An alleged Russian hack against the U.S. government has been making international headlines this week, with multiple federal agencies potentially vulnerable in the digital attack.
But the hack itself didn't directly target government technology; rather, it was an Austin-based software vendor called SolarWinds that was compromised.
What was actually hacked
Orion, a popular network management software from SolarWinds, was infiltrated by hackers, who many suspect to be associated with the Russian government. The company self-reported the potential breach Monday to federal regulators, one day after alerting 33,000 customers of the hack. In total, the actual number of customers affected may be closer to 18,000.
In the filing, SolarWinds said the "cyberattack" was likely the work "of a highly sophisticated, targeted … attack by an outside nation state," although that hasn't been confirmed yet.
It also isn't clear yet to SolarWinds or its customers what data was actually accessed in the hack, only that a "vulnerability" in the software was created to help gain access without being detected between March and June. The FBI and other federal intelligence agencies are involved in the investigation, according to the company's filing.
What is SolarWinds?
SolarWinds makes "IT look easy," or at least that's how the company describes itself online. The business provides IT infrastructure management software and IT operational support.
The international company is headquartered in Southwest Austin, but its 3,200 employees and 300,000 customers span the globe. So SolarWinds may not be a household name, but its reach and reputation make it well-known in information technology circles.
According to Fortune, SolarWinds serves the U.S. military as well as the majority of all Fortune 500 companies. That means the hack itself could have wider-ranging implications beyond the federal security concerns.
Unsurprisingly, the publicly-traded company has seen its stock value plummet to the lowest of levels since SolarWinds went public in late 2018. SolarWinds is urging its customers of the popular software to follow through measures outlined in a security advisory.
Reactions so far this week
I am really unhappy with SolarWinds’ SEC filing about their breach. Let me explain why. First, they claim (without… https://t.co/HQlGxY3v1u— Jake Williams (@Jake Williams) 1607992079.0
Cybersecurity experts are sounding the warning alarms. CNN Business talked to one expert who said the unknowns surrounding this hack has them particularly concerned. A former NSA hacker even called out SolarWinds on Twitter, disputing information contained in the company's public filing.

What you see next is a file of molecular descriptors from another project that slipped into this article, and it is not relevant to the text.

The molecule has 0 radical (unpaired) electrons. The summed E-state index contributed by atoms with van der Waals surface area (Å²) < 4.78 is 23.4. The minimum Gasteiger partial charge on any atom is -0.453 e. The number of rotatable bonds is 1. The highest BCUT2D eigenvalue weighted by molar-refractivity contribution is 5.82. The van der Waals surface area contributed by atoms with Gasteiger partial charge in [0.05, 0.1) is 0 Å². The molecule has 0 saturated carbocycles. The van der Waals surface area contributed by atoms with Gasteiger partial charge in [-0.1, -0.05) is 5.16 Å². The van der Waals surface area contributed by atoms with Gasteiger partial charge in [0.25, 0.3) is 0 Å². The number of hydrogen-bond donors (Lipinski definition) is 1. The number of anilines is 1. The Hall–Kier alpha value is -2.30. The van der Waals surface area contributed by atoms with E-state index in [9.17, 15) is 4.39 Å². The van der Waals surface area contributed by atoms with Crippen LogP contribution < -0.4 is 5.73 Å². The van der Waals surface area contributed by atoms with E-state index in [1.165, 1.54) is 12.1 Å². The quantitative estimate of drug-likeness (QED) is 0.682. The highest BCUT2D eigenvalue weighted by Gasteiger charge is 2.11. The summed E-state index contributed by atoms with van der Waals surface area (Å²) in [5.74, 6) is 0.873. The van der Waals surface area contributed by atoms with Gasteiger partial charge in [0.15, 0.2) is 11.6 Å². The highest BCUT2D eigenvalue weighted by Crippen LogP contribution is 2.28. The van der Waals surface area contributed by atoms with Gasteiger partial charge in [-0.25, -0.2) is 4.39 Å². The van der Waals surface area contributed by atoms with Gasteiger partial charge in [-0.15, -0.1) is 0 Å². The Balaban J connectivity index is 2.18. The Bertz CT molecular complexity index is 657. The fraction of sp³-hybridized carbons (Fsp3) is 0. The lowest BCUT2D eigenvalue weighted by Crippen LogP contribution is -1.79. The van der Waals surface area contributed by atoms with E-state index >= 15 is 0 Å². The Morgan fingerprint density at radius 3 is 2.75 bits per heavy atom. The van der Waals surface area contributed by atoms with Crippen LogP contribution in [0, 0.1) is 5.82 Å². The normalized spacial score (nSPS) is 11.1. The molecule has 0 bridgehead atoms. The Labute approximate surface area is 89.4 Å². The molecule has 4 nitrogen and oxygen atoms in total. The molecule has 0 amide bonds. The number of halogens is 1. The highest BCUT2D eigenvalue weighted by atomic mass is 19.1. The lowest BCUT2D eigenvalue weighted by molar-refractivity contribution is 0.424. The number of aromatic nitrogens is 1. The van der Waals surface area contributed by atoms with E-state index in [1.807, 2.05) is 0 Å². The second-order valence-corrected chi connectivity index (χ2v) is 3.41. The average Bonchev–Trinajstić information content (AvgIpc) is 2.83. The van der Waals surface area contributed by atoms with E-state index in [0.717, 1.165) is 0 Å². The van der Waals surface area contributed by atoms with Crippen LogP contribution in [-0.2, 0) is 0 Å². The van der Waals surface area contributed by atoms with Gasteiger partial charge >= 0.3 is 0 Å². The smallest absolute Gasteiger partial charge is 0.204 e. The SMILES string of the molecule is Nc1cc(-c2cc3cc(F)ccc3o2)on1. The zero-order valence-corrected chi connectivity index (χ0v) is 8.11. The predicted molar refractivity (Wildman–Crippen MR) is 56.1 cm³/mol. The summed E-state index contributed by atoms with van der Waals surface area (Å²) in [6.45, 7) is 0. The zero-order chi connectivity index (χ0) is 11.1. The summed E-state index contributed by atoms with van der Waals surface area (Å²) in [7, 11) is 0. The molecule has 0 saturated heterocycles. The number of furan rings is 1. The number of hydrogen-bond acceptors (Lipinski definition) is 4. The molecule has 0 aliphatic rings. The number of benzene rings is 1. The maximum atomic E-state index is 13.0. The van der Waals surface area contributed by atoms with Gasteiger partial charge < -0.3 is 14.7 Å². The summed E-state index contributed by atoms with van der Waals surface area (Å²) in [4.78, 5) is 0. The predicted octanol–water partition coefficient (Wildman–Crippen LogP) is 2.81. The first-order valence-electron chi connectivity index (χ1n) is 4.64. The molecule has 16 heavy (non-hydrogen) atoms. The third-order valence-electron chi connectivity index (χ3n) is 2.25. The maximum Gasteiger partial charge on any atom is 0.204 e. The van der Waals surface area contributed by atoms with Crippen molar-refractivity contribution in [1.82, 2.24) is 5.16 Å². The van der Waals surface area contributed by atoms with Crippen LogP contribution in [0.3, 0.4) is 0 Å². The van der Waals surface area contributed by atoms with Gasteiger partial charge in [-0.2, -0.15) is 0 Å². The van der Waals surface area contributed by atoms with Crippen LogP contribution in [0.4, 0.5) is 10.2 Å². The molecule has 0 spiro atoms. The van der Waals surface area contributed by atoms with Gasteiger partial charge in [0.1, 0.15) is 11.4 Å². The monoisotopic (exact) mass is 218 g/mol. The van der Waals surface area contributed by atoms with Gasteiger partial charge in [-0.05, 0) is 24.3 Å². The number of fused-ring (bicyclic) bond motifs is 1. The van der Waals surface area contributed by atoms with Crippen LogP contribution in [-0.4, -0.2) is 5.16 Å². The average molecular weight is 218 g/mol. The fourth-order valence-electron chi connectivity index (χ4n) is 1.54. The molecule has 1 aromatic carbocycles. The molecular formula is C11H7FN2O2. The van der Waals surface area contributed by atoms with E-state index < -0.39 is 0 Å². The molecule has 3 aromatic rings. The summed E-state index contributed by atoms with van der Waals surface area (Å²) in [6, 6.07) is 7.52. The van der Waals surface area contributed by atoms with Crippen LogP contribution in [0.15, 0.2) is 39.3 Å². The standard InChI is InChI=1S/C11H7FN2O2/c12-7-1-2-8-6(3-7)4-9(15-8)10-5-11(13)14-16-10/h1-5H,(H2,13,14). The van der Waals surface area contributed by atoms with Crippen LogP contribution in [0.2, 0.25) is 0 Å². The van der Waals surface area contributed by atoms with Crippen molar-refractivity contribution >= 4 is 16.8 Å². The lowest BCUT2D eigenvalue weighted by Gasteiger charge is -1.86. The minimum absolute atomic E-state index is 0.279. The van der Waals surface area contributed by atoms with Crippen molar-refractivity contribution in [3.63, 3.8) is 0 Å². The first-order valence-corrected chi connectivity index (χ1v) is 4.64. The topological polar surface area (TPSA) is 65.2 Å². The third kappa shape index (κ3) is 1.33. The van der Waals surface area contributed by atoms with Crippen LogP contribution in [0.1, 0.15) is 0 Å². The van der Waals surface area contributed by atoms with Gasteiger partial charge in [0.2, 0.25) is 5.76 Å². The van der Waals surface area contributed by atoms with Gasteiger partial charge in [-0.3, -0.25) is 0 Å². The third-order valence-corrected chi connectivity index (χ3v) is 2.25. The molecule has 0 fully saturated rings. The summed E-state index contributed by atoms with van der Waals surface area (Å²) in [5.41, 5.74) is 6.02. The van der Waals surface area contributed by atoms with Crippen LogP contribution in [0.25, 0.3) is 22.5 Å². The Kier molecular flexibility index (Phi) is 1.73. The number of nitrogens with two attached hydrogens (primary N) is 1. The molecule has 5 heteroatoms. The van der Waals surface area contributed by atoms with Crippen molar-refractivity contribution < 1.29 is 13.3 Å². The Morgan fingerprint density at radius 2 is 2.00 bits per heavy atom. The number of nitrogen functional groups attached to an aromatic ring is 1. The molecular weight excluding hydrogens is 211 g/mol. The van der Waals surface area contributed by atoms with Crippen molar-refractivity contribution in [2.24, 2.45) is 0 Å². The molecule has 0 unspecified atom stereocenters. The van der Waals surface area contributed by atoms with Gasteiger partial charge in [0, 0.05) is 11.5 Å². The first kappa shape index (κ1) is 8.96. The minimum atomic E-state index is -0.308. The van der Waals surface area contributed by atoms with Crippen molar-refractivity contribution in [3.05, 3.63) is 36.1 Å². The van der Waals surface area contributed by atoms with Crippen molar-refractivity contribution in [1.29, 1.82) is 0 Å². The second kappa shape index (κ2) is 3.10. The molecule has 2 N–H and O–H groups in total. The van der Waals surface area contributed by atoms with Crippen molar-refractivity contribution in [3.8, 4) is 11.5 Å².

The Commerce, Homeland Security and Agriculture departments were all targeted, but military and national security operations might have been accessed, too. And that access might've been unfiltered if hackers were able to indeed open the so-called "God door," one former White House official warned about Wednesday.
Data was stolen from at least one company, cybersecurity firm FireEye, which had security assessment tools stolen as part of a hack that prompted this entire discovery. And the attack is daunting enough that one of the senior-most members of Congress, U.S. Sen. Dick Durbin, D-Illinois, called the attack "virtually a declaration of war" by Russia.
Arch Manning, the latest prospect in the Manning football family and No. 1 recruit in the class of 2023, has committed to the University of Texas.
Manning is the nephew of Eli and Peyton Manning and the son of Cooper Manning, a former wide receiver for Ole Miss. The Manning football legacy began with Archie Manning, Arch Manning's grandfather and namesake who played for the New Orleans Saints throughout the 1970s.
Committed to the University of Texas. #HookEmpic.twitter.com/jHYbjBaF5K
— Arch Manning (@ArchManning) June 23, 2022
Manning joins head Texas football coach Steve Sarkisian's program after a disappointing 5-7 first season. Manning, who has been the starting quarterback at New Orlean's Newman High School since he was a freshman, was the No. 1 recruit in the 2023 class, according to 247sports.
Manning had plenty of SEC suitors, including Georgia, Alabama and LSU, but committed to Texas after a recent visit to Austin.
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The Lone Star Fugitive Task Force has found the Jeep belonging to Kaitlin Armstrong, the accused murderer of professional cyclist Moriah “Mo” Wilson.
Armstrong is suspected to have killed Wilson—who was visiting Austin for a race in Hico, Texas last month—in a crime of passion after Wilson met up with her short-term ex-boyfriend Colin Strickland.
The Task Force said the black Jeep Cherokee was sold to a South Austin CarMax dealership on May 13, one day after being questioned by the Austin Police Department, for $12,200.
Armstrong was spotted at Austin-Bergstrom International Airport the next day, en route to LaGuardia Airport, but officials said they lost her trail after she was dropped off at Newark Liberty International Airport on May 18.
Investigators were unable to find any flight reservations under the name “Kaitlin Armstrong” and believe she may be using her sister’s name, Christine.
The case has been designated as a U.S. Marshals Service major case, which brings in more resources to the investigation; officials consider Armstrong dangerous. According to an anonymous tipster, Armstrong became “furious,” when she found out about Wilson and Strickland’s meeting and wanted to “kill” her.
Authorities believe the longer Armstrong is evading arrest, the more dangerous she may become, so anyone who sees her is encouraged to call 911 instead of approaching her. A $6,000 reward, along with an additional $15,000 from an anonymous donor, has been issued for information leading to her capture.